State Department Is Not Happy With Netanyahu

Not even 24 hours later, Israeli Prime Minister Benjamin Netanyahu's Congress address is already undermining the U.S. government on the international stage. The State Department is harshly criticizing Netanyahu's speech, claiming the prime minister took some words and stats from Secretary of State John Kerry and twisted them to make them fit into a new, more dramatic narrative. It's the latest faux-pas for Netanyahu, who received a warm response from (most) members of Congress Tuesday morning but a chilly reception from those in the White House.

During his rousing yet rhetorically overwrought speech — Netanyahu did compare Iran to ISIS, after all — the Israeli leader made a strange claim that made fact checkers do a double take. Netanyahu stated that Iran could end up having 190,000 centrifuges enriching uranium when this nuclear weapons deal is complete. "My longtime friend, John Kerry, secretary of state, confirmed last week that Iran could legitimately possess that massive centrifuge capacity [190,000] when the deal expires," the prime minister said.

That number, understandably, is astounding, especially considering that Iran currently has around 19,000 centrifuges, though only about half of them are operational.

Perhaps that number seems so staggering because it's not real. Although Netanyahu said Kerry testified that "Iran could legitimately possess" nearly 200,000 centrifuges when the nuclear weapon deal expires, it's, well, not exactly what Kerry said. And the State Department is miffed.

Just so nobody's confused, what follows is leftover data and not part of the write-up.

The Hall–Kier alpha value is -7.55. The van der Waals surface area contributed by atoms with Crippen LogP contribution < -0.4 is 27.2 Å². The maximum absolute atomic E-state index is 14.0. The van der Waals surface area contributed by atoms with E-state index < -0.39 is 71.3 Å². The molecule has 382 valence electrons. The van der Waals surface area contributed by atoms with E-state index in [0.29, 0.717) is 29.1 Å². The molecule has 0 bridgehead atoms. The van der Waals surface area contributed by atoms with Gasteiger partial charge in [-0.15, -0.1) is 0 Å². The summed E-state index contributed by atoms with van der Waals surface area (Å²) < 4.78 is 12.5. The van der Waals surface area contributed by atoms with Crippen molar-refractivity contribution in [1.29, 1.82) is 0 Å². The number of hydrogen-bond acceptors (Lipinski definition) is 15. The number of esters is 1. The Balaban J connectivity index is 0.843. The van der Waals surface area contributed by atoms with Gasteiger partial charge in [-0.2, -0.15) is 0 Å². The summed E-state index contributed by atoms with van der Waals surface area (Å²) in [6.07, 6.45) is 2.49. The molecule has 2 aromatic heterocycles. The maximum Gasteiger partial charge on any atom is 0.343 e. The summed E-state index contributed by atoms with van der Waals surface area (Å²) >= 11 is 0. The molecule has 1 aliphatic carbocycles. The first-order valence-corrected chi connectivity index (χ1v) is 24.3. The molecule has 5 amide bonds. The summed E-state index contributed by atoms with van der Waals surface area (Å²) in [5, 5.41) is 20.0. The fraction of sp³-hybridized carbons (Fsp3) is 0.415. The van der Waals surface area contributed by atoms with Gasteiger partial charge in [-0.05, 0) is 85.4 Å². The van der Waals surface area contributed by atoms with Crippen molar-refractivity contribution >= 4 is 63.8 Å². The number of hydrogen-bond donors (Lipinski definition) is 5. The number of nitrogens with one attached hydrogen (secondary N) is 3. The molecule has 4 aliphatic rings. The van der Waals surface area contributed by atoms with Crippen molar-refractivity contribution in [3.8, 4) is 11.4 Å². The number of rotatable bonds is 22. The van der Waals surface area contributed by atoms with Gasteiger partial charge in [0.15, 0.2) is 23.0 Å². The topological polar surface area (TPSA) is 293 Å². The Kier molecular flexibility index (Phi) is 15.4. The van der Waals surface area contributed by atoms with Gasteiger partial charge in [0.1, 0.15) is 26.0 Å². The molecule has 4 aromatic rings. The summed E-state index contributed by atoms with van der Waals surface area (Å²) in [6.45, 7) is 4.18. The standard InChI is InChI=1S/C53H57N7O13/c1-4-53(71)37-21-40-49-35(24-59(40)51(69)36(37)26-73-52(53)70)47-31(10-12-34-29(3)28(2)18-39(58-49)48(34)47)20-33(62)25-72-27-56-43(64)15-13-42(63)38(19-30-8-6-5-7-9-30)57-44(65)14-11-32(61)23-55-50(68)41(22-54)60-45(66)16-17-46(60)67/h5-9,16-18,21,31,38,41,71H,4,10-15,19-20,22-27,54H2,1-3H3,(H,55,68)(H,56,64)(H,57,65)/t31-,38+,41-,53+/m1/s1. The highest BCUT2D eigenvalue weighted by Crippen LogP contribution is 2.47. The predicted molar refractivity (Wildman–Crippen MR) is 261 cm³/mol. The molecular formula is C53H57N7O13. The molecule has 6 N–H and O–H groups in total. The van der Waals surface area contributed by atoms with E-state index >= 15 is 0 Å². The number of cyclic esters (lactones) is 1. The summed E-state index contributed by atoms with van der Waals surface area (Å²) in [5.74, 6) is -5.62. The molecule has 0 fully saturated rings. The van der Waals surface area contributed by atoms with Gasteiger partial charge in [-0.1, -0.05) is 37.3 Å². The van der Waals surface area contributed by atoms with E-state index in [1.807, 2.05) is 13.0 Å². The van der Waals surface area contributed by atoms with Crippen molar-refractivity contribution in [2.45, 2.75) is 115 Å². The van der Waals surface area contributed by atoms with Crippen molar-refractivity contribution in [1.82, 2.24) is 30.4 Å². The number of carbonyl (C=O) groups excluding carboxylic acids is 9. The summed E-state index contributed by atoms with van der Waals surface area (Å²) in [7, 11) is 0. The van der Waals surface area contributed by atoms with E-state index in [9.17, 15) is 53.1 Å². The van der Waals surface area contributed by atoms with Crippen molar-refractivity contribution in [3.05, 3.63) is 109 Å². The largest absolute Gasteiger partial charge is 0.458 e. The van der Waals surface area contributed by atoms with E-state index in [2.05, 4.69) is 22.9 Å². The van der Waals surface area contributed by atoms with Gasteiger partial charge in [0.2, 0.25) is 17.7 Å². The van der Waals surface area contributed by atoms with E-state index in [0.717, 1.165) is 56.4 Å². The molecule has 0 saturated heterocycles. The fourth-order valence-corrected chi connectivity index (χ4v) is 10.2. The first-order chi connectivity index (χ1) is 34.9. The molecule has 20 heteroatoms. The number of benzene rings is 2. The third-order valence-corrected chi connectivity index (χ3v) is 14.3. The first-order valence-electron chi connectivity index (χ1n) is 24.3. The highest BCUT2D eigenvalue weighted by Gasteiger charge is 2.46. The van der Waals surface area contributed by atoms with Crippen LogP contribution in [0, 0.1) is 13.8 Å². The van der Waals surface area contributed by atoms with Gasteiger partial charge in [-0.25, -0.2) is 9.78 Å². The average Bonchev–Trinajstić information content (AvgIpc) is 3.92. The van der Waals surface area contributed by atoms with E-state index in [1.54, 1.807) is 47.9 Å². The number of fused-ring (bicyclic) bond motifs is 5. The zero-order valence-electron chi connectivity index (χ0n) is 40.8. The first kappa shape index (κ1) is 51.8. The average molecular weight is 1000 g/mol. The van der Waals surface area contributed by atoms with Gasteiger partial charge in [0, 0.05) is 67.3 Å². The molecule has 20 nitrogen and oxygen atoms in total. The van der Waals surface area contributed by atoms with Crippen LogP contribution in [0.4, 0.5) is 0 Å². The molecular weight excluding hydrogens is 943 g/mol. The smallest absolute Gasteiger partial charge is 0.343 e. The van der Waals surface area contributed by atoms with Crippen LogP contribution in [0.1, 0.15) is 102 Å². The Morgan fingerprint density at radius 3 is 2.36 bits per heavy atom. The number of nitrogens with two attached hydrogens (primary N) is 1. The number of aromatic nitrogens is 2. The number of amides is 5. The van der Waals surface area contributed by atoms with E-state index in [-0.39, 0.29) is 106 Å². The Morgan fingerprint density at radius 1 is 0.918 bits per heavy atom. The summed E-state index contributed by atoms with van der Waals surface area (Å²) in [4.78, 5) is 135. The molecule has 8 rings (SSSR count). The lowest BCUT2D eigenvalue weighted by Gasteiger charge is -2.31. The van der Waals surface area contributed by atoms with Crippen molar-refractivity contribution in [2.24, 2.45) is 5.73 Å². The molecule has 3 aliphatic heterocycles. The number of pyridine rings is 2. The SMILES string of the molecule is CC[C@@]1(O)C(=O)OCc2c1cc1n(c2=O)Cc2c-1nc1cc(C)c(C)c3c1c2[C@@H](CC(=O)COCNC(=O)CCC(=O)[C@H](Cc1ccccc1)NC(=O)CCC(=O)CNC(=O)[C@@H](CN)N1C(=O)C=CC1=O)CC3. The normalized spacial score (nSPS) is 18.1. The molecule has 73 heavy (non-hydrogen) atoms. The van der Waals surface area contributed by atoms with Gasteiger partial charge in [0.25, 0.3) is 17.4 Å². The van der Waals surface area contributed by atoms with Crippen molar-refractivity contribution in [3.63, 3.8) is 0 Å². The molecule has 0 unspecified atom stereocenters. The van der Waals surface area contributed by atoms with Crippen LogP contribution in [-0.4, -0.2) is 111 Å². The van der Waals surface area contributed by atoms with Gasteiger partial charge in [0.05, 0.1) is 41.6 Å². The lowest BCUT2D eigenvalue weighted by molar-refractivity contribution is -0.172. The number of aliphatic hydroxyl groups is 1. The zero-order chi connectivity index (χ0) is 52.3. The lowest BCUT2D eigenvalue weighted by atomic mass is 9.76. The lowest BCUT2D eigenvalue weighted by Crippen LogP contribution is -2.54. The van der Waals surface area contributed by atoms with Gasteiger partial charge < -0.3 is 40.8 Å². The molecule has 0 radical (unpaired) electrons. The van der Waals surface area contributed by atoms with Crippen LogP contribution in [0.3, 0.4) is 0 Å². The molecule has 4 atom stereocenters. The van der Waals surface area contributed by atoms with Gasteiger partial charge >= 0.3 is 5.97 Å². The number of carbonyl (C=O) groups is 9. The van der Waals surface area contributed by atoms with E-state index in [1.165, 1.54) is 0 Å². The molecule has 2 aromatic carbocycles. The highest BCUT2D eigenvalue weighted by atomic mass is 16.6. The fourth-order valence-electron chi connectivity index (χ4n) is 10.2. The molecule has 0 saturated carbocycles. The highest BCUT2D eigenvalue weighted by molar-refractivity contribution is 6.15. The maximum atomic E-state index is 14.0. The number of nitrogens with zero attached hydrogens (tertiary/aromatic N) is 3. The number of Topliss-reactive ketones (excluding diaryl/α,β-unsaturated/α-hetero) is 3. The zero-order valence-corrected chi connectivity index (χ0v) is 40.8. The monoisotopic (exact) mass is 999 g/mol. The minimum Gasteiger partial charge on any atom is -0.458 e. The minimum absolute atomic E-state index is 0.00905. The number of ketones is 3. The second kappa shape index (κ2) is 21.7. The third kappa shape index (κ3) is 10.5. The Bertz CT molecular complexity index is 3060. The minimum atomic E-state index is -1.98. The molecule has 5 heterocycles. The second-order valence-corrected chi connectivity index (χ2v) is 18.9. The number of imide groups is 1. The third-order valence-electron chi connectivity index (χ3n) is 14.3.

"[It's] absolutely not true," State Department spokesperson Marie Harf said in a news conference on Tuesday. "The Secretary did not say that."


Here's what Kerry did say when he testified before the House Committee on Foreign Affairs on Feb. 25, via

[T]he purpose of the negotiations we’re in now with Iran is to ensure that their nuclear program is exclusively for civilian purposes. That’s the key here. They can have a civilian peaceful program. So when you get into the number of centrifuges and this and that, if — if you have a civilian power plant that’s producing power legitimately and not a threat to proliferation, you could have as many as 190,000 or more centrifuges. And there are millions of centrifuges involved, ultimately, power plants that are producing power. So the key here is, is this a peaceful program, and are the measures in place capable of making sure you know it’s peaceful? That’s the standard we’re trying to apply.

Kerry did not say the Iran will have, or that there was even a possibility of having, 190,000 centrifuges when the deal expires. It was, as the State Department pointed out, a hypothetical that did not apply to Iran.

Harf told in an emailed statement late on Tuesday:

Secretary Kerry was not speaking to what Iran could or would have under or after a deal — he wasn’t talking specifically about Iran at all. He was arguing that ensuring the nuclear program is peaceful through measures like transparency and monitoring can be as important [as] the number of centrifuges, which can get quite high even in countries that peacefully enrich uranium only to produce electrical power.
Alex Wong/Getty Images News/Getty Images

Harf told reporters on Tuesday she couldn't "ascribe [a] motive to" Netanyahu's twisting of Kerry's words, but she did have some other not-too-kind words for the Israeli prime minister. "We didn’t hear any new ideas today, but more importantly, didn’t hear one single concrete alternative in today’s speech from the Prime Minister," Harf said.

Images: Getty Images (3)